Hiking to the Amphitheatre in the Northern Drakensberg

By far the most imposing feature of the Drakensberg is the Amphitheatre and also probably the most recognisable. A hike to the top – not recommended for the faint-hearted – also involves a near vertical climb up the chain ladders.

Rising over 1000 metres from the Tugela Valley, the Amphitheatre is a mighty wall of granite which ascends all the way to the Lesotho plateau which is almost 3000 metres above sea level.

Its aesthetic appeal arises from its near perfect symmetry – extending as a sheer wall of rock some 5 kilometres in length from the Eastern Buttress to the Sentinel Peak in the west. Due to its majestic and incomparable beauty, it has been declared a World Heritage Site.

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The Tugela Falls, the world’s second tallest falls (and the highest in Africa), plunges 948m over the basalt face of the Amphitheatre, down to Royal Natal National Park below. The highest point on the escarpment is the Mont-Aux-Sources at 3283m.

Hiking to the summit of the Drakensberg

From Qwa Qwa the road commences climbing, passing the Witsieshoek Mountain Resort before the Sentinel Car Park is reached. From here the hike commences, a two hour journey along a contour path. Savour this 6 kilometre walk with its spectacular views across the face of the Amphitheatre to the Eastern Buttress and Devil’s Tooth.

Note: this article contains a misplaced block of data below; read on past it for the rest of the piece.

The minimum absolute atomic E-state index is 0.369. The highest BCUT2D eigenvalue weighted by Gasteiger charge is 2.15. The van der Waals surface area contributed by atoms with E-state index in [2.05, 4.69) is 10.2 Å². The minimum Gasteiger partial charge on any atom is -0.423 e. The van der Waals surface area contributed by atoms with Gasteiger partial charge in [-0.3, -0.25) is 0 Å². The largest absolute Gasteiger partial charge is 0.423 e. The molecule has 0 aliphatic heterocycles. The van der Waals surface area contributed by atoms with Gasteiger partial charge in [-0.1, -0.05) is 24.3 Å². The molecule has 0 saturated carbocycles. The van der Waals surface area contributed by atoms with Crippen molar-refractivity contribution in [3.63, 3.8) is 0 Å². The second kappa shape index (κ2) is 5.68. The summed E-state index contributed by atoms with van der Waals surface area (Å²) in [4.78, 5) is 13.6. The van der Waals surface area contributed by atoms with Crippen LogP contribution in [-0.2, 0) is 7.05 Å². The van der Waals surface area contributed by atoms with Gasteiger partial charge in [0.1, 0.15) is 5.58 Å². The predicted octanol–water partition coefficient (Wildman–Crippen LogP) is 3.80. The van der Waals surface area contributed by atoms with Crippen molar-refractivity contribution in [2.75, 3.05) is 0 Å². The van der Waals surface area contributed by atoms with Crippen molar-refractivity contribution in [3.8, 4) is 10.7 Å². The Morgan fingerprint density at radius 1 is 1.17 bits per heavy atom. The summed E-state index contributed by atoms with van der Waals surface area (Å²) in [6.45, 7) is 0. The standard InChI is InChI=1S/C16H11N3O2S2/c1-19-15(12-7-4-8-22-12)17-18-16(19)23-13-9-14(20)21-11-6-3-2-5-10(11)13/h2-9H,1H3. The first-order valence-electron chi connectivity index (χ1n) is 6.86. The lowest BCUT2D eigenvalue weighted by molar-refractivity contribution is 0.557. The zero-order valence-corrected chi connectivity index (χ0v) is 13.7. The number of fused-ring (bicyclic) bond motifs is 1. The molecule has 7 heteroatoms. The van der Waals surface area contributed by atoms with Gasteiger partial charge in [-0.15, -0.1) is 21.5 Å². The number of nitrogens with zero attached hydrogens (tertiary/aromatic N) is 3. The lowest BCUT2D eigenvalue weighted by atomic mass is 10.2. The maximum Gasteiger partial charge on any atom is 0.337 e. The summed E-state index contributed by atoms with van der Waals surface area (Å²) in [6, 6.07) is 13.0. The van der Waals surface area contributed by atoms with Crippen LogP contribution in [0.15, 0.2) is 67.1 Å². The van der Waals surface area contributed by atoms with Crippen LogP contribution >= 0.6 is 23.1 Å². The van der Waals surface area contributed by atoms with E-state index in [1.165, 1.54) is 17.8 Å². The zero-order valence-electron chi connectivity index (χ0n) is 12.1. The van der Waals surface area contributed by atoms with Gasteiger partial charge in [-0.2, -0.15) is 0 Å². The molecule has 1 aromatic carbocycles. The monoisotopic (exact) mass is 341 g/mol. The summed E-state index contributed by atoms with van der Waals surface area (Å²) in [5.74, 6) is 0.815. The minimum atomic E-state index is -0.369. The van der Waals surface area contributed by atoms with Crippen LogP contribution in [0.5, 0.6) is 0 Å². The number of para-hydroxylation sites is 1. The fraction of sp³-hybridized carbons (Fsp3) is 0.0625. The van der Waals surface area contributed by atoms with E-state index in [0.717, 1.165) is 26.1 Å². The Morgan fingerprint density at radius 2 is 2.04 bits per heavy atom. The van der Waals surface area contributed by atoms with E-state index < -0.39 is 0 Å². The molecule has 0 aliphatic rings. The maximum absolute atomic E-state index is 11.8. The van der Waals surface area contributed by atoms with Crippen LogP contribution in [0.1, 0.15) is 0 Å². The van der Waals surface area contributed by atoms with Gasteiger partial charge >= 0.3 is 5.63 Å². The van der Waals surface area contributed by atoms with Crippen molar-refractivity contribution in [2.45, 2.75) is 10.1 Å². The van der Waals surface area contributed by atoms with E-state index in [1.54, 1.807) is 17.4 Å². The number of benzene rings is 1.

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Expect a continual upward ascent for the first hour, by which time one is beneath the northern face of the Sentinel (3165m). After this, the path generally levels out, leading to a gradual yet gentle ascent amidst breathtaking scenery as the trail winds beneath towering peaks and giddying drops below.

The final half an hour to the summit comprises the climbing of the well-known Chain Ladders which commence at 2560m and rises almost vertiginously to 2987m at the crest of the Ladder.

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There are two sections of chain ladder, consisting of two sections (40 and 20 metres) which are firmly bolted to the rock. There is also a choice of ladder; one without large “grabbing handles” (the left-hand one) and one with (on the right).  There is a ‘gully’ alternative.

Once at the top, follow the path east which converges with the stream cutting. Twenty five minutes later, one will be standing on the edge of the Amphitheatre at 2926m, gazing down into the Tugela Gorge a full thousand metres beneath you.

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